FORSTER: I’ve done a couple of movies in England. My first one was Finding Neverland, which was tricky because, in London, it rains, and then it’s sunny, and then it rains again. There’s no continuity. Everybody got a headache thinking about it because we had exteriors in the woods. Somehow with this film, we were so blessed. The clouds were there when we needed them, and the sun was there when we needed it. On the log where Christopher and Pooh meet, we had the perfect cloud situation. We woke up in the morning and it was cloudy, but when we had shot on the log, the sun was setting and it was a sunset that I had never seen before. You could wait weeks for a sunset like that. I was very blessed. I bought into the magic of Pooh, that day. It went so smooth.
What techniques did you use to differentiate between the Hundred Acre Wood and the real world?
FORSTER: In London, at the time, it was always pretty foggy and, because of the cold, it was a little dirty and we have very little greenery. It’s all pretty much gray, and then he escapes to the country and the country gets obviously greener and more lush. When Christopher first enters the Hundred Acre Wood, it’s very foggy. He can’t find his way until he comes out of the Heffalump pit and the suns come out and the color becomes more lush. With that Heffalump battle, he fights his own demons. He’s pretending, but also fighting his own demons. From then on, he introduced a more voluptuous tone.
How was the experience of getting original songs from Richard Sherman?
FORSTER: I’m such an admirer of all the Sherman brothers and of the legacy with the work they’ve done. It’s extraordinary. I thought that if I could get one song out of Richard Sherman, who’s 90 years old, I’d be blessed. So, I called him up and said, “Look, Richard, I’m sending you a script.” He called me back and said, “I read the script. Fantastic piece. I’m gonna write you something.” I said, “I just want one song.” He said, “Okay.” At the beginning, when he says goodbye, they sing a little song for him, before Eeyore does his little poem. Then, he called me back, a couple days later, and he said, “All right, I’m gonna play the song for you.” I had it on speaker phone while in the car, driving back from the set. He was at his house, playing the piano and singing for me, into his phone, and I got goosebumps. I started crying. And then, he played a second song and a third song. I said, “How many songs did you write?” It was just so beautiful. The other two songs, I didn’t even have a place for, so I came up with the idea to do the beach scene, and stick a piano on the beach, and have him play the song and sing it.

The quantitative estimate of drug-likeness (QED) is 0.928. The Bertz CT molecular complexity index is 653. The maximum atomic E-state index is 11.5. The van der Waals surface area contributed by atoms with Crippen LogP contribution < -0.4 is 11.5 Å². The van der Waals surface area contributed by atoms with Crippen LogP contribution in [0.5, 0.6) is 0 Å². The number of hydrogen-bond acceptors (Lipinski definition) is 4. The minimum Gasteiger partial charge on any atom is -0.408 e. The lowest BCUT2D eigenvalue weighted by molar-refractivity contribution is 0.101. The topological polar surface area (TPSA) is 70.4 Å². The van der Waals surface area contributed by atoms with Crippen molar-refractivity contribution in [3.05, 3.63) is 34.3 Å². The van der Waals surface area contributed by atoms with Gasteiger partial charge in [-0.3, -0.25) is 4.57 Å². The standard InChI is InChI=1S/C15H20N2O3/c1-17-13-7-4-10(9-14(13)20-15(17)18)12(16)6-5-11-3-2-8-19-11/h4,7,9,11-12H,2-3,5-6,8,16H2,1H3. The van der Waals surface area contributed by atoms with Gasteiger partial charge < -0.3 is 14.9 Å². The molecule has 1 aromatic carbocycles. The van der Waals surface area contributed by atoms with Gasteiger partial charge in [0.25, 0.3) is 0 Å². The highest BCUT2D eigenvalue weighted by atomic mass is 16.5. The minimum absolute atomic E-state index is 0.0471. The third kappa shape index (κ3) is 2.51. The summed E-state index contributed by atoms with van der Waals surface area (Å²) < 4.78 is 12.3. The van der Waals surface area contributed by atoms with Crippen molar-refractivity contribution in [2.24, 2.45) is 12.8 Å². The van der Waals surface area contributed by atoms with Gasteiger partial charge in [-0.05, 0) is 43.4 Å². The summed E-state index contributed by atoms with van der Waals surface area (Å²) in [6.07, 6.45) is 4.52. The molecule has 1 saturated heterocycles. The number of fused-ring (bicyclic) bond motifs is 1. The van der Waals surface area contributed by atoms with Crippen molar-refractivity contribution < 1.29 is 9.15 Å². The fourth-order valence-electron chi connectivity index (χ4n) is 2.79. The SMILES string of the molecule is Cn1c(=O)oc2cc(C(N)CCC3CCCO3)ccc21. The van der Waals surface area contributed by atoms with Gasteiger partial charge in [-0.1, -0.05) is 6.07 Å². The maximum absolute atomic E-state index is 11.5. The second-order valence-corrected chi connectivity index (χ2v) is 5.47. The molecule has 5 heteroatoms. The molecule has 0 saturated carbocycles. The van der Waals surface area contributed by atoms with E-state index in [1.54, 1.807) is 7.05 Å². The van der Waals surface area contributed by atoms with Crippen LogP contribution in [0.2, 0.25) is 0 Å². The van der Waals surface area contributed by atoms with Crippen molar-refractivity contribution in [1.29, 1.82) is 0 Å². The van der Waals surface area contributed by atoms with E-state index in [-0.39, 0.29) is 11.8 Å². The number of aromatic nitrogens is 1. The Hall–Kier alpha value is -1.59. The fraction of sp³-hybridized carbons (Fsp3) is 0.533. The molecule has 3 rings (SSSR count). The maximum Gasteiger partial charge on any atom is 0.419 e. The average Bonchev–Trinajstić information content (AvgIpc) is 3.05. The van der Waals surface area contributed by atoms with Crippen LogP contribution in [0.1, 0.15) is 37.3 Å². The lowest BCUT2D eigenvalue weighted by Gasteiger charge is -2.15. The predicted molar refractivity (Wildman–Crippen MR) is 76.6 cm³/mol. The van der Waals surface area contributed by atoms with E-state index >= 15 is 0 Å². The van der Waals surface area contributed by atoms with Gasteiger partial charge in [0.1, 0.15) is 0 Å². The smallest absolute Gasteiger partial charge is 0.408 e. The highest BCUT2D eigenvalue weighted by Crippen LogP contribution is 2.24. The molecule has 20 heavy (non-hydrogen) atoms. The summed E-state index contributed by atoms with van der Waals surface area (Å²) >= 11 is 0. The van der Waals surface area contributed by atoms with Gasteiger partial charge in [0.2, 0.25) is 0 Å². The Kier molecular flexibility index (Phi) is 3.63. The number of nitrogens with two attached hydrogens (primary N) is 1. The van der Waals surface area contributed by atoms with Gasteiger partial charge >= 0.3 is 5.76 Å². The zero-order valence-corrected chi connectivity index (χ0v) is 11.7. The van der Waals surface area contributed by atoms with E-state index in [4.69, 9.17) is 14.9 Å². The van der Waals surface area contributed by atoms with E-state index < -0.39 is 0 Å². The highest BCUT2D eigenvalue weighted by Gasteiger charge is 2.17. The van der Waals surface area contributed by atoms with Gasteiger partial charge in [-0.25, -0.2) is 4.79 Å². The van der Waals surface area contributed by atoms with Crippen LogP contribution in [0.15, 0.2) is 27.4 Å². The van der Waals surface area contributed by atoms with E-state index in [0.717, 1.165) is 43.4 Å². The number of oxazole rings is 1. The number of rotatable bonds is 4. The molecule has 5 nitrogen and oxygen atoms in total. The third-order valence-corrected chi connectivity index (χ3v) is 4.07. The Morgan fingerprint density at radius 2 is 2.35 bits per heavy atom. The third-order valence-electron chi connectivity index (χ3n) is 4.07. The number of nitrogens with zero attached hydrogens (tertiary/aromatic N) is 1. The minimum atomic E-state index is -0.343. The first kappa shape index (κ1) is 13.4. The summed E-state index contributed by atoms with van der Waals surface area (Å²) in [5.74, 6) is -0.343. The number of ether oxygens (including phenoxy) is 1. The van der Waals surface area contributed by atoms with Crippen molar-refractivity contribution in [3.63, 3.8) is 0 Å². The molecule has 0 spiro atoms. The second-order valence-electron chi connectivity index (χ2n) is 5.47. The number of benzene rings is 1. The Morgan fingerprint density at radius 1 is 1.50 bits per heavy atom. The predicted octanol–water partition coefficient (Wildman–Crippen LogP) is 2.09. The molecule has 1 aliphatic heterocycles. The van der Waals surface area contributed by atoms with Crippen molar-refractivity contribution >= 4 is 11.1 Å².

You’ve given us so many incredible stories, as a filmmaker. What has filmmaking given you?
FORSTER: I grew up with no television at home, so I had no entertainment. I always went out and created my own stories, and it was always an escapism in my imagination. I always had to create my own entertainment. I believe that stories can change the world and affect you because they affected me, growing up. They were an escapism for me. With movies, you can entertain. You can make people laugh and cry, at the same time, and you can also inspire people. It’s a great medium for inspiration. That’s what it did for me. We are all here on this planet as humans, all interconnected. For me, the key is to grow and become more conscious while we’re here and to become a better person. It’s so hard because there’s so much disappointment or anger. So many people get older and become angry or disillusioned, or didn’t live their dreams. I’m an optimist. I believe that there’s light and hope, at the end of the tunnel. That’s the only way I can keep going and love what I do.
Ewan McGregor told us that you got to take home a set of the characters. Where are you keeping them?
FORSTER: Pooh is sitting on a chair in my house with Wonder Woman glasses on. The light just comes in right, and he looks very happy with his glasses on. It’s hilarious!
Christopher Robin opens in theaters on August 3rd.